Armenia announced Tuesday it would withdraw its troops from Azerbaijan’s Karabakh region as the two countries are trying to normalize their ties following years of conflict.
Six weeks of fighting between the Caucasus neighbors in autumn 2020 claimed more than 6,500 lives and ended with a Russian-brokered cease-fire.
Under the deal, Armenia ceded swathes of territory it had occupied for decades, and Russia deployed some 2,000 peacekeepers to oversee the fragile truce.
“The units of Armenian armed forces have been returning to Armenia after the cease-fire, the process is nearing completion and will end in September,” the secretary of Armenia’s security council, Armen Grigoryan, told state news agency Armenpress on Tuesday.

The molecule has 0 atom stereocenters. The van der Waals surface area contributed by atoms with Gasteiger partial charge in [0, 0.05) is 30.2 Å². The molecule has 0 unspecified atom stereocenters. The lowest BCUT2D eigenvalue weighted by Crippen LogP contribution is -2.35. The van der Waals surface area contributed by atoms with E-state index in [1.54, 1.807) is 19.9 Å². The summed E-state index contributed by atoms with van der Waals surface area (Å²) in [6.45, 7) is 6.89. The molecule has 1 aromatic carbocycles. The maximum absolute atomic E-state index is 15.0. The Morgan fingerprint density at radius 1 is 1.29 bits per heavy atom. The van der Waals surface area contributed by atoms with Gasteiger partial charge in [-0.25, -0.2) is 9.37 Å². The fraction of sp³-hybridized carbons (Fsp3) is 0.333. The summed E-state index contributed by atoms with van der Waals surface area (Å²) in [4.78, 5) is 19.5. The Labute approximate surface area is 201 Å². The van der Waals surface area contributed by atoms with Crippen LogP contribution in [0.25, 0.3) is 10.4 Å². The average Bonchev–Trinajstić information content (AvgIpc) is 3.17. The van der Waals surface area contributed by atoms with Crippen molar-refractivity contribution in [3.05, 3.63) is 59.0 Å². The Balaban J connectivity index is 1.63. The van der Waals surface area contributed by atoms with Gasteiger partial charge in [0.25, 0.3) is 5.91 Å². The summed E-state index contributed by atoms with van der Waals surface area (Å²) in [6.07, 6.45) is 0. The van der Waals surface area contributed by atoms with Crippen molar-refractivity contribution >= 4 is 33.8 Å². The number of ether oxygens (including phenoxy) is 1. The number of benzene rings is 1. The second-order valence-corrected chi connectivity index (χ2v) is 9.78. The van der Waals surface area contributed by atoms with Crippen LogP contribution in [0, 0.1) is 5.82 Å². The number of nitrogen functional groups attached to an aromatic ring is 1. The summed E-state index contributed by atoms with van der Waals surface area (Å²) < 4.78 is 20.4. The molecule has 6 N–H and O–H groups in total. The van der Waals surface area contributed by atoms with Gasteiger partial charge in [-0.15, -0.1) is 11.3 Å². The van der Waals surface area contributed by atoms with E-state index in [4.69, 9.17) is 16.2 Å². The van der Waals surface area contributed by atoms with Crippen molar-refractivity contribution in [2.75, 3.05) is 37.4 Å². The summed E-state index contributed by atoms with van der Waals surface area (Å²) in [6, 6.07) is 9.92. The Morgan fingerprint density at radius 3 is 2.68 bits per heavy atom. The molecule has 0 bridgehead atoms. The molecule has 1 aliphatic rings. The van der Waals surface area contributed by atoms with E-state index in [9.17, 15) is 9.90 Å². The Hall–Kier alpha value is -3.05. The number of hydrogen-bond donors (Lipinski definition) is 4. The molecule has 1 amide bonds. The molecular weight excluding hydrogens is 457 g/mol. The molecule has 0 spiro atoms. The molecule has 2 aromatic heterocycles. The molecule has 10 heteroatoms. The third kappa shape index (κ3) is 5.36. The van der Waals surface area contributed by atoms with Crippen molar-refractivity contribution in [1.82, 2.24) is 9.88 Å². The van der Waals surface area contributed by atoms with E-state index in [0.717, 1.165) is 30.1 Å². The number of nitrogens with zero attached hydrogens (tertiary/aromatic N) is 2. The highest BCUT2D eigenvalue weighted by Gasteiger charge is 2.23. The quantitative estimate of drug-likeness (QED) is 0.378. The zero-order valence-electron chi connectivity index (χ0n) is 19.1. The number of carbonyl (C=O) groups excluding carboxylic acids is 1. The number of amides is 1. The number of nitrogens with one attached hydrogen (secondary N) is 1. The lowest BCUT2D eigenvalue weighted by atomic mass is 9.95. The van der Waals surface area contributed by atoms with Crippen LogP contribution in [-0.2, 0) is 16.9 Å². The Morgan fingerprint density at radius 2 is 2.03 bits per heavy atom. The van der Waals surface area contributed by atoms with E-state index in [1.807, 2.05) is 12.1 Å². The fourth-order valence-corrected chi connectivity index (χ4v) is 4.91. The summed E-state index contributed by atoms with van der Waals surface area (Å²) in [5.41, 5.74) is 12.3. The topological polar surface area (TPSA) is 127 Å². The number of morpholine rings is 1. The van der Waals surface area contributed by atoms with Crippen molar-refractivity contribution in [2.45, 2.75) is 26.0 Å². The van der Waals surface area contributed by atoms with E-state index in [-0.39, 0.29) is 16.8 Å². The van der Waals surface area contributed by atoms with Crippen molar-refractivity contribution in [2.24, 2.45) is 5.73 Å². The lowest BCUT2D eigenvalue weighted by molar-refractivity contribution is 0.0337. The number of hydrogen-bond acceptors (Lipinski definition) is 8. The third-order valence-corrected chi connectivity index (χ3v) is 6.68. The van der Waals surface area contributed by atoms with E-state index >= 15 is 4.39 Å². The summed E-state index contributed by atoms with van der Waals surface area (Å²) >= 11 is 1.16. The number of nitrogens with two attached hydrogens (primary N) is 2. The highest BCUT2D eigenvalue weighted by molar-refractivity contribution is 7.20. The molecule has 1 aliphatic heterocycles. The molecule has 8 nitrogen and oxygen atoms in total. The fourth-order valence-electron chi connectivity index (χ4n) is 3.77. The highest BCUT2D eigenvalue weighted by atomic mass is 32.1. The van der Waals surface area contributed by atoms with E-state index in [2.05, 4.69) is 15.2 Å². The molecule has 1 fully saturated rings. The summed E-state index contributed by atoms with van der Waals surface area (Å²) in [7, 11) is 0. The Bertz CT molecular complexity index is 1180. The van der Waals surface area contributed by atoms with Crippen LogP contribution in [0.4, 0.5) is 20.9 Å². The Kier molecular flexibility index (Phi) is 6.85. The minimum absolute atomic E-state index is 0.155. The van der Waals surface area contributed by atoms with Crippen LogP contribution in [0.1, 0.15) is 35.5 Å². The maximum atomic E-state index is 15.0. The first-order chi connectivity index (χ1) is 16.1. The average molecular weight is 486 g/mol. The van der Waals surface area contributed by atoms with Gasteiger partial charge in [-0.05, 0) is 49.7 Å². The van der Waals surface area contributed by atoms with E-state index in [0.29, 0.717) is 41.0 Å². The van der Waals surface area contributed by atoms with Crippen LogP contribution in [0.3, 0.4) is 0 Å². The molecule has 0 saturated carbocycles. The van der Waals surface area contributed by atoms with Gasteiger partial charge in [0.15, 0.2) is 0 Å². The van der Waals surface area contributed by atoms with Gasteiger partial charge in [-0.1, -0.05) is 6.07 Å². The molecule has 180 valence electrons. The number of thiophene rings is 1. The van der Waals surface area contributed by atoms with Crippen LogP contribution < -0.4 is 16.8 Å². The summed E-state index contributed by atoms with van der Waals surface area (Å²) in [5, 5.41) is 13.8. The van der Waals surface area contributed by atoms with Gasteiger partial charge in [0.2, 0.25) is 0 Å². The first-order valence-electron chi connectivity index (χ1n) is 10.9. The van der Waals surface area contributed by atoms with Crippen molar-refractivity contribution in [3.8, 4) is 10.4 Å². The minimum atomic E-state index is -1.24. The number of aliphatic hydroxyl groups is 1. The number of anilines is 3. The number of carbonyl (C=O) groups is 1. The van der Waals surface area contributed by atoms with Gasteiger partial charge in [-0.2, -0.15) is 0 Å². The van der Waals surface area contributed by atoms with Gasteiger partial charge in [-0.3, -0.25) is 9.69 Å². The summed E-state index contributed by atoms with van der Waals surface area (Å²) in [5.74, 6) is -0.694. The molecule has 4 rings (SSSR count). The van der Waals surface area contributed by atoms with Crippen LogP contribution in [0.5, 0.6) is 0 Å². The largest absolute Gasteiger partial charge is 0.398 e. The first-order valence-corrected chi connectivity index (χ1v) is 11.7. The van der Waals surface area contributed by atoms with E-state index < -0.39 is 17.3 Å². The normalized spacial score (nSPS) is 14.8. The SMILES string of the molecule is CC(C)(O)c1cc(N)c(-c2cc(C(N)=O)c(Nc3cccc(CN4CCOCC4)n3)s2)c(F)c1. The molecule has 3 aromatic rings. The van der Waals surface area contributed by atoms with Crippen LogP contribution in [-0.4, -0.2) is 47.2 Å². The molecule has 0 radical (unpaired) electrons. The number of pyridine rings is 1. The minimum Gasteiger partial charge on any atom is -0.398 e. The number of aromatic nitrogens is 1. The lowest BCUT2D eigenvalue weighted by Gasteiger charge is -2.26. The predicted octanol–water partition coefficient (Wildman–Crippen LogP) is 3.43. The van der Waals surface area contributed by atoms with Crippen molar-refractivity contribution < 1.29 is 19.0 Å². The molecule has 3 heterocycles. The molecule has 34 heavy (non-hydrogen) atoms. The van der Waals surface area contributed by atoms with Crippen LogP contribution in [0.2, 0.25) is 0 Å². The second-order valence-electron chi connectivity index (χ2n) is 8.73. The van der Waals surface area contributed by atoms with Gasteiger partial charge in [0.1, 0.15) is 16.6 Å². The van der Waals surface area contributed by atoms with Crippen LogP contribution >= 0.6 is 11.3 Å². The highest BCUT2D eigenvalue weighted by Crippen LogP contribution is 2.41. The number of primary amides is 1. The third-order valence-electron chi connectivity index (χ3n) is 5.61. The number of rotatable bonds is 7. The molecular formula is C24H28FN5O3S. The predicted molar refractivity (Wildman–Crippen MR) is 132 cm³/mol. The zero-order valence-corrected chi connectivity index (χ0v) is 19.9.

Grigoryan said Russian peacekeepers in Karabakh “guarantee” the security of the ethnic Armenian population there.
Azerbaijani President Ilham Aliyev on Friday complained that the Armenian withdrawal was too slow.
The foreign ministers of Armenia and Azerbaijan met in the Georgian capital Tbilisi this weekend for their first direct talks since the war.
The negotiations were expected to build on an agreement reached by Aliyev and Armenian Prime Minister Nikol Pashinyan in May under EU mediation.
Aliyev and Pashinyan held rare face-to-face talks in Brussels in April and May.
European Council President Charles Michel has said their next meeting is scheduled for July or August.
Following its invasion of Ukraine on Feb. 24, an increasingly isolated Moscow lost its status as the primary mediator in the conflict.
The European Union has since led the Armenia-Azerbaijan normalization process, which involves peace talks, border delimitation and the reopening of transport links.